PACIFIC PINBALL MUSEUM
EAST COAST TO WEST COAST MIGRATION
Date: 9th July 2009
Report by Larry Zartarian
As the Board Chairman of the Pacific Pinball Museum (PPM), I have been actively involved for the past 7 years or so with a dozen other passionate and energetic Board members of the non-profit PPM in Alameda, CA.
Our mission is to establish a permanent home for our 700+ pinball machine collection somewhere here in the San Francisco Bay Area. Far from being a mere arcade, our goal is to become “The Smithsonian of Pinball”, as our founder and Executive Director Michael Schiess so often puts it. In other words, our aim is to educate and inform the public about the historical, artistic, scientific and technological aspects of pinball – and the role it has played as a truly unique American entertainment and art form.
About a year and a half ago, Mike and I received a note from a very good friend of ours, noted pinball collector and historian Gordon Hasse, Jr. (aka “Gordo”), who indicated that he was looking for a good home for the collection of pinball machines and related coin operated devices that he had amassed over a 35+ year period of collecting. What’s more, Gordo had heard of what the PPM was trying to accomplish and had decided that he wanted to donate his entire collection of pinball and related coin-operated machines to us.
Although we had communicated briefly over the years, and I had heard a lot about Gordo’s background as a noted author and pinball historian, I really was not all that familiar with the extent of his collection. But after speaking with Gordo at length, and finally meeting him in person at our 2nd Annual Pacific Pinball Exhibition last October, it immediately became apparent that we have a lot in common – not just our admiration and respect for Gottlieb’s “Golden Age” pinballs of the 1940s and 1950s – but also our shared goals, objectives and the passion we have for preserving pinball’s past and wanting to see it enjoyed by future generations. Rather than languishing as unassembled hulks in dark, cold and dusty warehouses, we believe that these gems should be restored and refurbished to the best of our abilities so that they can be played and enjoyed the way they were originally meant to be.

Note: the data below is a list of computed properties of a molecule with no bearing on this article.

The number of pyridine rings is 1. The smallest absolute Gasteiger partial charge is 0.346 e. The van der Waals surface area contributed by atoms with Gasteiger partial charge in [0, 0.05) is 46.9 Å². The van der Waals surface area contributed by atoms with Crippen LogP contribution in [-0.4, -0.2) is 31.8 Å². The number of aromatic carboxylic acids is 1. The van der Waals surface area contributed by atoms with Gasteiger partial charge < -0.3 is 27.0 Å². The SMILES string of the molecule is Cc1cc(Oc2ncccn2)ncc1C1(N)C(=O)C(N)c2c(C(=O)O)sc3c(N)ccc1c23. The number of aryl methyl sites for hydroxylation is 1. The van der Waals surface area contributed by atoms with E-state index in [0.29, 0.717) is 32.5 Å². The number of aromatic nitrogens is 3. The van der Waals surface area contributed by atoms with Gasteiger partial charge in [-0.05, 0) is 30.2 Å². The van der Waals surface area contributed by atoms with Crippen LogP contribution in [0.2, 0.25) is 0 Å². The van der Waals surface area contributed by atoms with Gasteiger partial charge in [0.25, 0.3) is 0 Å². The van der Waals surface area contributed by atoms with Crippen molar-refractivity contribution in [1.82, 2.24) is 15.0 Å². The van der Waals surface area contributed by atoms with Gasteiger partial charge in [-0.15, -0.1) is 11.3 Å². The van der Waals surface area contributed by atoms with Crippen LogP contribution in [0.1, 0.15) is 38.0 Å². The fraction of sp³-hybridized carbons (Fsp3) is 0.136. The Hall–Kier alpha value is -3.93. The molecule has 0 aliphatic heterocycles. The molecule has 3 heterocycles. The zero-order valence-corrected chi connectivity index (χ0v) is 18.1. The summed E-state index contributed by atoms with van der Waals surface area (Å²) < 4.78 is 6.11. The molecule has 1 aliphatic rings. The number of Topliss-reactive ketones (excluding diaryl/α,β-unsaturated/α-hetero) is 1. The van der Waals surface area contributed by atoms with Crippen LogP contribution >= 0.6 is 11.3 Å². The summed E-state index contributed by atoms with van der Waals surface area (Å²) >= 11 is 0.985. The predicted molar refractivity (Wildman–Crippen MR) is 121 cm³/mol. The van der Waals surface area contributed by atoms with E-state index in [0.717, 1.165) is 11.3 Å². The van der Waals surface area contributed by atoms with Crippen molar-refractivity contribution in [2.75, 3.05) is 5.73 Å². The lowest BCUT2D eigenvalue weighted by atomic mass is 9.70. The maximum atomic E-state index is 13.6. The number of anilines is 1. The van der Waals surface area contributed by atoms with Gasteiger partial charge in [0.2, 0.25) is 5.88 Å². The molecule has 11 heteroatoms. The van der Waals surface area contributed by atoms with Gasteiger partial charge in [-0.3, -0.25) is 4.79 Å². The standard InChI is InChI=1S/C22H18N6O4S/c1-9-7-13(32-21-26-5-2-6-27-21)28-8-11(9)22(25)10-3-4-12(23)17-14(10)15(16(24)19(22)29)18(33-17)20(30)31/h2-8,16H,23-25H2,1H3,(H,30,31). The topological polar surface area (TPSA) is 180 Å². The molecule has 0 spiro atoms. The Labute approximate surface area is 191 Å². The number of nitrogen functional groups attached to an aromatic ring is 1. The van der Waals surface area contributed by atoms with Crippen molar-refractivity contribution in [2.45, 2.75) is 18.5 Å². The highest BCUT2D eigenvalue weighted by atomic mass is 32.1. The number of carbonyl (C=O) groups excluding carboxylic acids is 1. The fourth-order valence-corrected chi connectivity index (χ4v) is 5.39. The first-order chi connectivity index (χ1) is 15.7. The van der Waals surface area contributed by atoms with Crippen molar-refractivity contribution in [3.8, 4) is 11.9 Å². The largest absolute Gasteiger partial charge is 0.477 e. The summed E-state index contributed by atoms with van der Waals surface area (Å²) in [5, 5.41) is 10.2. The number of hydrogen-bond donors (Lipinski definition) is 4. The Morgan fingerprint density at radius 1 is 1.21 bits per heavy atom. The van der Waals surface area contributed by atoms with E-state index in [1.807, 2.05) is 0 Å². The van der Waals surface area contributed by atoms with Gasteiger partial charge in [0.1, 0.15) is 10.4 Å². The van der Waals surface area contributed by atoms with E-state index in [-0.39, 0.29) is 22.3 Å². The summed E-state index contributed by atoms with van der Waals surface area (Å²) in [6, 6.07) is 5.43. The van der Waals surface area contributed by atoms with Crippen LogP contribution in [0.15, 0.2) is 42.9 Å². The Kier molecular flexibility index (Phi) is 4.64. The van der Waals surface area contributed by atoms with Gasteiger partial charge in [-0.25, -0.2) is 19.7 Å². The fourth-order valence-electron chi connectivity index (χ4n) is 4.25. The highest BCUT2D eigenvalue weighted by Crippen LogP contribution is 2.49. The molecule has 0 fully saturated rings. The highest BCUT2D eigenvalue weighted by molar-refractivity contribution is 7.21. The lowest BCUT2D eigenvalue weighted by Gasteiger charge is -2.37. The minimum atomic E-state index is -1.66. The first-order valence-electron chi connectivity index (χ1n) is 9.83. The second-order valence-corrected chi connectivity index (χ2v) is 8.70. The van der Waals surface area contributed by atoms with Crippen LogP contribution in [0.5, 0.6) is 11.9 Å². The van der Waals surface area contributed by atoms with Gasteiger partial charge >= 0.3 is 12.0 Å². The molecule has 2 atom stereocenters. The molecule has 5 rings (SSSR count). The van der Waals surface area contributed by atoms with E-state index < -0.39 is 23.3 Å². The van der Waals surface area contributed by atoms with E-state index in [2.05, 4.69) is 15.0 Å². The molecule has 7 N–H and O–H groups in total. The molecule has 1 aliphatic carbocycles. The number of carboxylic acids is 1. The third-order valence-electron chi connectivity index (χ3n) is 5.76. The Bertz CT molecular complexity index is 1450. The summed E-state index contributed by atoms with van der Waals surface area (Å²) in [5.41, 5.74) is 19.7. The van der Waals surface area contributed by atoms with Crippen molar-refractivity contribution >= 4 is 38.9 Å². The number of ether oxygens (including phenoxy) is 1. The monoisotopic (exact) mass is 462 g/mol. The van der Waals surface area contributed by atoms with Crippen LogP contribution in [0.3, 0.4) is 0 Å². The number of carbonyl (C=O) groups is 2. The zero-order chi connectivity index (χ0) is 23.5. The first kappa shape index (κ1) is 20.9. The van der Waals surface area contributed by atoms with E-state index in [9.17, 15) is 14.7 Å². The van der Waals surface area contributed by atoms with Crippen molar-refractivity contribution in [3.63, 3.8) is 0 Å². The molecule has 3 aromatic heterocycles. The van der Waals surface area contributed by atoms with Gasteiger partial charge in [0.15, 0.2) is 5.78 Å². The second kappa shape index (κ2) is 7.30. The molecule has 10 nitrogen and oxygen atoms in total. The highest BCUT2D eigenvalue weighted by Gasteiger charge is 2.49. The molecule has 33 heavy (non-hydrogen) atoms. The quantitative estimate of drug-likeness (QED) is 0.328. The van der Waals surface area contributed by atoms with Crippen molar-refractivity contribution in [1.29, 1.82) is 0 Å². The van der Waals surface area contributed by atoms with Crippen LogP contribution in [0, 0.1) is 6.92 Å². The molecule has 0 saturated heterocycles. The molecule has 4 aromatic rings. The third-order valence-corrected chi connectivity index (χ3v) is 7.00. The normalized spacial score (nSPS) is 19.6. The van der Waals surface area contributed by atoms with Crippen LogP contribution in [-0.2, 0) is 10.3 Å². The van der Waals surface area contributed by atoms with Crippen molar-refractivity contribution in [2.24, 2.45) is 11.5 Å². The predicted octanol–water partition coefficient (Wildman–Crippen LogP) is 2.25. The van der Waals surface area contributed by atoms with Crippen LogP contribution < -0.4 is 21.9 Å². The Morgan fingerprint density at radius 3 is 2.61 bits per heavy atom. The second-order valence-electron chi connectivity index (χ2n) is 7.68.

Being a very discriminating collector, Gordo had managed to amass a collection that includes at least one working or restorable example of every single-player Gottlieb woodrail pinball made from 1946 (Stage Door Canteen) through 1961 (Foto Finish), in addition to Gottlieb’s first 4-player Super Jumbo and first 2-player Duette (176 titles in all), plus 12 Williams games from 1951-1955 (including Control Tower, Shoot the Moon, Paratrooper, Twenty Grand, Grand Champion, Army/Navy and Wonderland); 17 other games from various manufacturers (including Rockola, Genco, Victory Games, Marvel, United, Exhibit and Chicago Coin); various related coin-operated amusement machines (including Seeburg’s Shoot the Bear, 2 Scope-A-Tone Video Jukeboxes, a Pop-Corn-Sez Popcorn Machine, and a 1952 Seeburg Model “G” Jukebox); along with a 1938 Lusse Brothers Bumper Car and an original “D. Gottlieb & Co.” Factory Sign.
As a noted pinball historian and author, Gordo had also managed to accumulate over the years one of the world’s largest archives of library-quality pinball and other coin-operated amusement machine literature, photos, ephemera and memorabilia, including 40 bound volumes of The Billboard magazine from 1948-1963; the complete collection of the late noted pinball historian Richard Bueschel covering the history of pinball contained in over 200 three-ring binders, and dozens of books related to pinball and allied coin-operated amusement devices. Gordo has also taken responsibility for completing the unpublished volumes 3 through 6 of the Encyclopedia of Pinball that was entrusted to him by Richard Bueschel prior to his death.
Once all the items in his collection had been inventoried, we decided that the best time to accomplish the move would be during the Spring or Summer months, as Gordo had stored his games’ backglasses in bubble-wrapped cardboard boxes in Morrisville, PA; and the games’ heads and bodies were being stored separately in Poughkeepsie, NY – a prime snow belt location!
Mike and I flew from our homes in Oakland, CA to Philadelphia, PA to meet Gordo, who had flown there from his home in Orlando, FL to meet us upon our arrival.
His brother, Pete, who lives in nearby Abington, PA, met the three of us at the airport. Pete had arranged for the rental of a 26-foot Penske truck that we would use for the next 2 weeks.